By Mike Myatt, Chief Strategy Officer, N2growth
Character Matters…if our society can take anything away from watching the ridiculous nature of the public debacles that seem to occur on a daily basis, it should be that Character Matters. Character; that oft discussed leadership trait that seems to be inexorably tied to sustainable success…while much has been written about the importance of character, there is surprisingly little information in circulation which actually defines it. The word “character” surfaces in most every article, blog post, speech, book, or even casual reference to the topic of leadership so surely it must be easy to define…In today’s post I’ll take a crack at defining a word which is often used, and in my opinion often misunderstood…
Some would say that character needs no formal definition and is a principle that should be universally understood by all, with anyone lacking understanding of the concept to be a person of bad character. Wouldn’t it be nice if that was so? While this line of thinking makes for a good sound bite, it hints at a rather myopic and naive view of the world. You see, much of how one defines character (good or bad) begins with their view of the world as guided by their moral compass.
One of my favorite sayings is that “you measure a person’s character by how they act when no one is watching, and by the choices they make when they believe no one will ever know.” Regrettably, many people choose to live in two worlds…their public world, and their private world. The people who walk this fine line between the ever increasing conflicts posed by the duality of their principles are destined to suffer as a result.
The class of people mentioned above also tend to subscribe to the theory of moral relativism. They believe anything that can be justified or rationalized by the need at hand, or worse yet, manipulated for a desired outcome, constitutes right thinking (some would call this subjective reasoning). These subjective thinkers are the masters of spin, who while often appearing to do things right, often fail to do the right thing. People that fall into this camp frequently exhibit an inconsistency in their reasoning and/or positioning. While they would describe themselves as flexible, fluid, and open-minded, my take is that their character lacks integrity and can be easily influenced. When a person allows popular opinion, or situational characteristics to either define or supersede their principles, then I suggest their character is flawed. Simply put, my contention would be that if you subscribe to subjective reasoning and you serve as your own moral compass, your character will only be as good or bad as your thinking at that time.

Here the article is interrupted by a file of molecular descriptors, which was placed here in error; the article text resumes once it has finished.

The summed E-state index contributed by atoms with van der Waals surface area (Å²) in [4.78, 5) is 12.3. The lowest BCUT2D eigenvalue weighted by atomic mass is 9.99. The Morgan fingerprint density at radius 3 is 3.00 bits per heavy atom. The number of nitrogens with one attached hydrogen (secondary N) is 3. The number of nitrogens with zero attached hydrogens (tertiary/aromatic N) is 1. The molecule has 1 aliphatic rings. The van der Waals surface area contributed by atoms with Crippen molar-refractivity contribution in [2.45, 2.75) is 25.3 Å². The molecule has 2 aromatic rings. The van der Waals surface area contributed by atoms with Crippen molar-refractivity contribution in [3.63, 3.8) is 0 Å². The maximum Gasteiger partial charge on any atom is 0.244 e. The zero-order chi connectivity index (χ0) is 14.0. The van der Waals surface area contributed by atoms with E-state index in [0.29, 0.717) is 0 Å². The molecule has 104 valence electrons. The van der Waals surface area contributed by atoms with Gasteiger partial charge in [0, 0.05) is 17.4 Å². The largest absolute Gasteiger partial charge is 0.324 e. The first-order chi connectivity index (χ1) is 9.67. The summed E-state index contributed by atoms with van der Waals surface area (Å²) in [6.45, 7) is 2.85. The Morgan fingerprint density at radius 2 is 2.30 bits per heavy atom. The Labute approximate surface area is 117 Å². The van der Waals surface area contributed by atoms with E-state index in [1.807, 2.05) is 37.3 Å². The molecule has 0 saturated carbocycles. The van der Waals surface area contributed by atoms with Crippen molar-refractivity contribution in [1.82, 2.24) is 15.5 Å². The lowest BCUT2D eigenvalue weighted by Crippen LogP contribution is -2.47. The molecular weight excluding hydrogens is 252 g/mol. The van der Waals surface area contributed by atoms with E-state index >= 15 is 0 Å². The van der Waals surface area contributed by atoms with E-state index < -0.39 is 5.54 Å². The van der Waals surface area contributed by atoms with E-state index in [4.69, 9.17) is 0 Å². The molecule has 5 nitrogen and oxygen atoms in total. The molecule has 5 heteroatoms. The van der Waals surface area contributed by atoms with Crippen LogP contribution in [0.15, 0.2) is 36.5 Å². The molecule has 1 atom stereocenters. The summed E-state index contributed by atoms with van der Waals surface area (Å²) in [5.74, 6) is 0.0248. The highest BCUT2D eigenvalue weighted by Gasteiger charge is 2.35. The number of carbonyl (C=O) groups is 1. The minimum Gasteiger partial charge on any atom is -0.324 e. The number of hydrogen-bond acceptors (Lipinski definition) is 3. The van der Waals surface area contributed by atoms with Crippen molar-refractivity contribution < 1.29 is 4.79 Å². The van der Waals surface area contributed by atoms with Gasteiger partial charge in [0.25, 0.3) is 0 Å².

In contrast, others utilize a form of objective reasoning that is guided by a higher authority (law, religion, or some other third party code) which provides a consistent set of governing principals or ideas. My belief is that objective reasoning will lead to a consistency of character and a predictable pattern of behavior (also reflected in both good and bad character, as well as the higher authority being subscribed to). People who subscribe to this line of reasoning may often choose to ignore doing things right in favor of doing the right thing. While they may be labeled as hard-headed, inflexible, extreme or even as zealots, you know where you stand with objective thinkers. My belief is that an unyielding commitment to principled behavior will serve you better than a subjective, ad-hoc approach eleven times out of ten.
It was Ralph Waldo Emerson who said, “Character is higher than intellect.” I could not agree more with Emerson as virtually anyone can develop their intellect, but it is the rare person who can retain their character. Emerson clearly understood the law of scarcity in placing more value on character. The most successful business leaders of our time have built their personal brand by consistently exhibiting strong character regardless of the situation at hand. They let right thinking, right decisioning and right acting serve as their guide. If you have to manipulate the truth or compromise your values to gain an advantage, the advantage is not worth the perceived gain for any advantage gained in deceit will surely come at a very high cost the sacrifice of your character.